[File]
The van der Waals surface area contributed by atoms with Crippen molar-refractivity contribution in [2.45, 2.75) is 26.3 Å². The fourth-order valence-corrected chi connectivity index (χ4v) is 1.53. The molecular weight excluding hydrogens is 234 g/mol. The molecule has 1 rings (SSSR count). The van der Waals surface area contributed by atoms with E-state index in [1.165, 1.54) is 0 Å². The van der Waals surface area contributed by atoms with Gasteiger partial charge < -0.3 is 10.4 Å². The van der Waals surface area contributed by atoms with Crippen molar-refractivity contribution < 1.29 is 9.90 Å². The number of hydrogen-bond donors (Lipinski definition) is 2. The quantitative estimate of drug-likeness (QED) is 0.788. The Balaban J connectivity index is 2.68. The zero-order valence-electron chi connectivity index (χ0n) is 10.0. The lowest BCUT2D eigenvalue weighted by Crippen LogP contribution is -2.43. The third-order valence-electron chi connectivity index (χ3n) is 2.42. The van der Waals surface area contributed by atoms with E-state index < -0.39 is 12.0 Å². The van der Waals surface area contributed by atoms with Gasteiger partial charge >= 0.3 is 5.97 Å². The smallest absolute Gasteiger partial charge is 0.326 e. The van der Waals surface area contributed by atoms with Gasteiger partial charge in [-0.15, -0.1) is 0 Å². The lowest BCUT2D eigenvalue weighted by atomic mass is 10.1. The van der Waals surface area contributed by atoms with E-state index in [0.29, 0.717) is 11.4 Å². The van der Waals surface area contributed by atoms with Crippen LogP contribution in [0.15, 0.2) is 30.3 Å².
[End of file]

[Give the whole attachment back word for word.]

The van der Waals surface area contributed by atoms with Crippen molar-refractivity contribution in [2.45, 2.75) is 26.3 Å². The fourth-order valence-corrected chi connectivity index (χ4v) is 1.53. The molecular weight excluding hydrogens is 234 g/mol. The molecule has 1 rings (SSSR count). The van der Waals surface area contributed by atoms with E-state index in [1.165, 1.54) is 0 Å². The van der Waals surface area contributed by atoms with Gasteiger partial charge < -0.3 is 10.4 Å². The van der Waals surface area contributed by atoms with Crippen molar-refractivity contribution < 1.29 is 9.90 Å². The number of hydrogen-bond donors (Lipinski definition) is 2. The quantitative estimate of drug-likeness (QED) is 0.788. The Balaban J connectivity index is 2.68. The zero-order valence-electron chi connectivity index (χ0n) is 10.0. The lowest BCUT2D eigenvalue weighted by Crippen LogP contribution is -2.43. The third-order valence-electron chi connectivity index (χ3n) is 2.42. The van der Waals surface area contributed by atoms with E-state index < -0.39 is 12.0 Å². The van der Waals surface area contributed by atoms with Gasteiger partial charge >= 0.3 is 5.97 Å². The smallest absolute Gasteiger partial charge is 0.326 e. The van der Waals surface area contributed by atoms with Gasteiger partial charge in [-0.15, -0.1) is 0 Å². The lowest BCUT2D eigenvalue weighted by atomic mass is 10.1. The van der Waals surface area contributed by atoms with E-state index in [0.29, 0.717) is 11.4 Å². The van der Waals surface area contributed by atoms with Crippen LogP contribution in [0.15, 0.2) is 30.3 Å².